The launch of a new Suez Canal, built in just one year instead of the projected three and funded in a mere two days by ordinary Egyptians was a symbol that all possibilities are achievable, says Linda S. Heard.
Thursday, August 6th was a day that will forever be inscribed on the collective memory of the Egyptian people, not only due to the expected revenues and jobs the new arm of this historic waterway and ancillary economic zones will provide, because it symbolizes a renewed sense of national pride. Moreover, it was a confidence builder, proving that the Egyptian President Abdel-Fattah el-Sisi says what he means and does what he says.
This was the people’s achievement as reflected by the guests accompanying the President on the former Royal Yacht Mahroussa built in 1865 for the Khedive Ismail Pasha - the first ship ever to pass through the newly constructed Suez Canal in 1869.
The invitees were not the usual foreign dignitaries, but ordinary folk representing the various social and religious strata of society.
The star of the occasion was nine year- old Omar Salah, a patient at the Egyptian Cancer hospital. He was seen standing with Sisi on the yacht, dressed in a replica of the President’s military uniform. His identity piqued the country’s curiosity until it was revealed in the press that his mother had contacted the President on Facebook to say it was her son’s greatest wish to meet with Sisi before he died.
To her surprise she received an invitation for the family to join him at the opening. Sisi asked the boy what he would like to dress for the occasion; “like you” he said. Together with his parents and siblings, Omar remained by the President’s side during breakfast, lunch and dinner and received a feast of salutes, hugs and kisses from military chiefs and VIP guests.
At the opening, Sisi promised there are 1,000 more similar grand projects in the pipeline. That might sound grandiose, but there’s no reason not to believe him. “We are winning the war on terror by insisting to live,” he said. “This nation deserves a lot from us. If people are able to dream, then they are capable to deliver.”
Russian and Chinese businesses are lining-up to help with developing industrial parks, hosting hundreds of new factories, along the canal, six new ports - and turning nearby cities, such as Port Said, Suez and Ismailia into major trading hubs which could potentially generate US$ 150 billion annually, says banking and economy expert Ezz El-Din Hassanin.
The government is going ahead full throttle to build affordable homes, to eradicate slums, to provide clean water to far flung villages, to construct and renovate schools as well as hospitals and factories.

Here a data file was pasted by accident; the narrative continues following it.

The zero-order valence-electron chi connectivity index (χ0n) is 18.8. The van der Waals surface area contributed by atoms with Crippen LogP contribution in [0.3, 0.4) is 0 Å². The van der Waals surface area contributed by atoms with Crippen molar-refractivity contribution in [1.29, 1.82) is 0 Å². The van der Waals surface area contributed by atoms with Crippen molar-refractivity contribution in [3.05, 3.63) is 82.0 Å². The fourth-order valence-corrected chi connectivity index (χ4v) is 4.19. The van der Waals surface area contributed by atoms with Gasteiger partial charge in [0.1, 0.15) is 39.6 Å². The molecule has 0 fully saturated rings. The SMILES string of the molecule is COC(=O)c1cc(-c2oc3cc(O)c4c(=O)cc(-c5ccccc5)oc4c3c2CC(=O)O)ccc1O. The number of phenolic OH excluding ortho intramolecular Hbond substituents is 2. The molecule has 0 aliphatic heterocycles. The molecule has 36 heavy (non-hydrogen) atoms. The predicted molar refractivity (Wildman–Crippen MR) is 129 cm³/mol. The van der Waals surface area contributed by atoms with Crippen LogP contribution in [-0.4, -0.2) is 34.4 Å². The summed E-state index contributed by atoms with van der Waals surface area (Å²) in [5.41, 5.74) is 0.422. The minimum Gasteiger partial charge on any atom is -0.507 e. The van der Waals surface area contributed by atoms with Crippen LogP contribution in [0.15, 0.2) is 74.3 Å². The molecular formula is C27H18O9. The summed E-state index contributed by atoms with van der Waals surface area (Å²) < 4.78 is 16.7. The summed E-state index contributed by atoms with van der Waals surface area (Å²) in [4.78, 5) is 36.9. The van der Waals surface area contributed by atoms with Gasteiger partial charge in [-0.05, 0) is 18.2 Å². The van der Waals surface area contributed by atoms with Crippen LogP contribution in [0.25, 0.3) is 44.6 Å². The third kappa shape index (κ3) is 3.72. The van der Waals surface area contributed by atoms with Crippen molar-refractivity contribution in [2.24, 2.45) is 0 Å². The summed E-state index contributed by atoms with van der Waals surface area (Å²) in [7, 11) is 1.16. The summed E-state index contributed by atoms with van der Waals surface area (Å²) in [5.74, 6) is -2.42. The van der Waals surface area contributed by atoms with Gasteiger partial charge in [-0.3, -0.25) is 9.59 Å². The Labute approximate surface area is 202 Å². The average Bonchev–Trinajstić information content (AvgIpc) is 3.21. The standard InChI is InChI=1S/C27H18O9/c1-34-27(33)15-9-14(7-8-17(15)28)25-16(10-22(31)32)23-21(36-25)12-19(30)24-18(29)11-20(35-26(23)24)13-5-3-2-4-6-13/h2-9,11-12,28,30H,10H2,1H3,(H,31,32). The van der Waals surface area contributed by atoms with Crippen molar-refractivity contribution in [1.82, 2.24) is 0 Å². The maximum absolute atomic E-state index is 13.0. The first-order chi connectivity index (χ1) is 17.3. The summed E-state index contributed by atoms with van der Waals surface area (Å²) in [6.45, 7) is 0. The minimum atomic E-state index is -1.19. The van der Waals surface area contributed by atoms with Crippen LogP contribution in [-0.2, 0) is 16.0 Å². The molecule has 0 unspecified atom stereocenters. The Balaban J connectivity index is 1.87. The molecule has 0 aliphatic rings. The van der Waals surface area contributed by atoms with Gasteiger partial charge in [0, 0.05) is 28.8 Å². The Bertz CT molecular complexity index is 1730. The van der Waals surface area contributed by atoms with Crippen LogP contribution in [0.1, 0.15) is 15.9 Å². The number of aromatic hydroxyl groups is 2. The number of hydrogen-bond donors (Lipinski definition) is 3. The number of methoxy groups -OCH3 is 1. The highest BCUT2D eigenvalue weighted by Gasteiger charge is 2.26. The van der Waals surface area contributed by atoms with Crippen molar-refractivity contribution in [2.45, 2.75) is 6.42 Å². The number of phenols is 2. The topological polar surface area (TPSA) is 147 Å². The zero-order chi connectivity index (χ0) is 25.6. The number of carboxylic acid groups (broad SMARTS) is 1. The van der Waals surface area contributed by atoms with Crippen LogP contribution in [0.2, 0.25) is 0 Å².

Since Sisi took power, Egypt and the Emirates have forged a special relationship which is being translated into tangible assistance on the part of the UAE to power the country’s goals.
As reported by the UAE’s state news agency WAM, the Emirates is “providing Egypt with both financial and operational resources across a wide range of social and economic development programs, and through technical assistance to help develop the country’s economic plan.”
This crucial assistance translates to the creation of 900,000 new jobs; over 50,000 houses, 100 schools, 25 wheat silos, 78 healthcare clinics and solar power for 30,275 village homes. Plus, the UAE has gifted 600 new buses to Egypt.
Several Emirati businessmen have made large contributions to Tahya Misr Fund, including Khalaf Al Habtoor who, this year, donated 100 Mitsubishi L200 pick-up trucks to the Egyptian Ministry of Defense, some of which were donated to farmers to support agriculture. “We must do what we can to stand with our Egyptian brothers through times of hardship to help Egypt get back on its feet,” he said.
The Egyptian government’s success in bringing a level of stability to the country and its efforts to crack down on radical ideologies and terrorists is bearing fruit in terms of international support. During the Economic Conference held in the Red Sea resort of Sharm el Sheikh during March, Egypt unveiled US$ 35 billion worth of projects. A much-needed new investment law has been approved to cut red tape and provide foreign investors with certain protections.
US Secretary of State John Kerry recently hailed the moves by President Sisi to improve the economic climate and provide more business opportunities, while stressing Washington’s willingness to back Egypt’s economy and its resolve to implement large investment projects in the country.
Britain’s Defense Minister Michael Fallon says his country is Egypt’s largest investor. “Our companies have put in US$ 24 billion over the last five years. BP’s US$ 12 billion investment this year was the largest in Egypt’s history. Vodafone employs 9,000 Egyptians.” The UK will be “keeping a close eye on areas where we can get more involved,” he promises.
German, Spanish and Italian companies are also eyeing-up Egypt, which is bolstering economic ties with Jordan, Lebanon, India and a number of countries in Africa.
Egypt with a population of 90 million is the region’s biggest, and largely untapped, market. The government’s ‘Invest in Egypt’ website showcases a wealth of investment opportunities in the real estate, pharmaceutical, tourism, agribusiness, transportation, retail, mining and IT sectors. The energy and alternative energy sectors are also a big draw for foreign industry titans.
Canny investors have leapt on to the ladder’s first rung. Last year, Egypt stock market rose by 30 per cent and in the first half of 2015 witnessed 5.3 per cent growth. There are many challenges and obstacles ahead, but if this wistful sentence spoken by Joe Kaeser, the CEO of Siemens, “I wish we had as many opportunities in Europe as we have in Egypt” is anything to go by, the country’s tomorrow has rarely looked as bright.